repent, repentance

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The Greek and Hebrew that is often translated as “repent” or “repentance” is (back-) translated in various ways: (click or tap here to see the rest of this insight)

  • Western Kanjobal: “to think in the soul”
  • Kekchí: “pain in the heart”
  • Northwestern Dinka: “to turn the heart”
  • Pedi: “to become untwisted”
  • Baoulé: “it hurts to make you quit it” (source for this and above: Nida 1952, p. 137)
  • Balinese: “putting on a new mind”
  • Chicahuaxtla Triqui: “be sorry on account of [your] sins”
  • Uab Meto: “to turn the heart upside down” (source for this and the two above: Bratcher / Nida)
  • Central Mazahua / Chichimeca-Jonaz: “turning back the heart” (source: Nida 1952, p. 40)
  • Suki: biaekwatrudap gjaeraesae: “turn with sorrow” (Source L. and E. Twyman in The Bible Translator 1953, p. 91ff.)
  • Yamba and Bulu: “turn over the heart (source: W. Reyburn in The Bible Translator 1959, p. 1ff.)
  • Nyanja: kutembenuka mtima (“to be turned around in one’s heart”) (source: Ernst Wendland in The Bible Translator 2002, p. 319ff.)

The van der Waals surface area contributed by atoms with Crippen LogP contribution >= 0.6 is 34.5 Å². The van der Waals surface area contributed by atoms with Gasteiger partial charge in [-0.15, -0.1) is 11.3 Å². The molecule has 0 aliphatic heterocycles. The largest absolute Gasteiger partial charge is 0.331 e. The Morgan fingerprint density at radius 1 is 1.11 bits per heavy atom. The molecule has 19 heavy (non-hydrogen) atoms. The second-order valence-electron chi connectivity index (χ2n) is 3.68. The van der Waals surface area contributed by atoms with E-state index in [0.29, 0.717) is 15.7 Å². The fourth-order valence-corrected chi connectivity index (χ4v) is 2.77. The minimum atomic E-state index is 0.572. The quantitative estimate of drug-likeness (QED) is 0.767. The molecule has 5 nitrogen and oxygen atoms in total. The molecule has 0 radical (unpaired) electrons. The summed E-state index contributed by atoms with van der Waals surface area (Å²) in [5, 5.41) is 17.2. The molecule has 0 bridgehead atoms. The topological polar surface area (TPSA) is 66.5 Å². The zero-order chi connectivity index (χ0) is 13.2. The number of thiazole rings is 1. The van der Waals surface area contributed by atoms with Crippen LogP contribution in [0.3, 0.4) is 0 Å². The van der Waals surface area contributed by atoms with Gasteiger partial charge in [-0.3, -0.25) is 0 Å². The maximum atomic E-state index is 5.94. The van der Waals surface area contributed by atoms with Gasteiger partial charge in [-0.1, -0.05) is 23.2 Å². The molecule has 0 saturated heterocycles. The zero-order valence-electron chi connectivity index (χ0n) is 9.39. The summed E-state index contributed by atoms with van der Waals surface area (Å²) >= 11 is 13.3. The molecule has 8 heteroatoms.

• Caribbean Javanese: mertobat (“tired of old life”)
  • Saramaccan: bia libi ko a Massa Gadu (“turn your life to the Lord God”)
  • Sranan Tongo: drai yu libi (“turn your life”) or kenki libi (“change life”)
  • Eastern Maroon Creole: dai yu libi (“turn your life”) (source for this and 3 above: Jabini 2015)
  • Eggon: “bow in the dust” (source: Kilgour, p. 80)
  • Embu: “changing heart” (“2 Cor. 7:10 says ‘For godly grief produces a repentance that leads to salvation and brings no regret, but worldly grief produces death.’ In ordinary speech the terms ‘repent’ and ‘regret’ are used interchangeably in Embu, so that this verse comes out as: ‘godly grief produces a repentance that leads to salvation and brings no repentance,’ which is contradictory. The problem was solved by using ‘changing heart’ in the first, and ‘sadness’ in the second.”) (source: Jan Sterk)
  • Anuak: “liver falls down”
  • Kafa: “return from way of sin to God” (source for this and the one above: Loren Bliese)
  • Latvian: atgriezties (verb) / atgriešanās (noun) (“turn around / return” — see turn around / convert) (source: Katie Roth)
  • Obolo: igwugwu ikom: “turning back (from evil)” (source: Enene Enene)
  • Mairasi: make an end (of wrongdoing) (source: Enggavoter 2004)
  • Luchazi: ku aluluka mutima: “to turn in heart” (source: E. Pearson in The Bible Translator 1954, p. 160ff.)
  • Chokwe: kulinkonyeka: “to fold back over” or “to go back on oneself” (source D.B. Long in The Bible Translator 1953, p. 135ff.).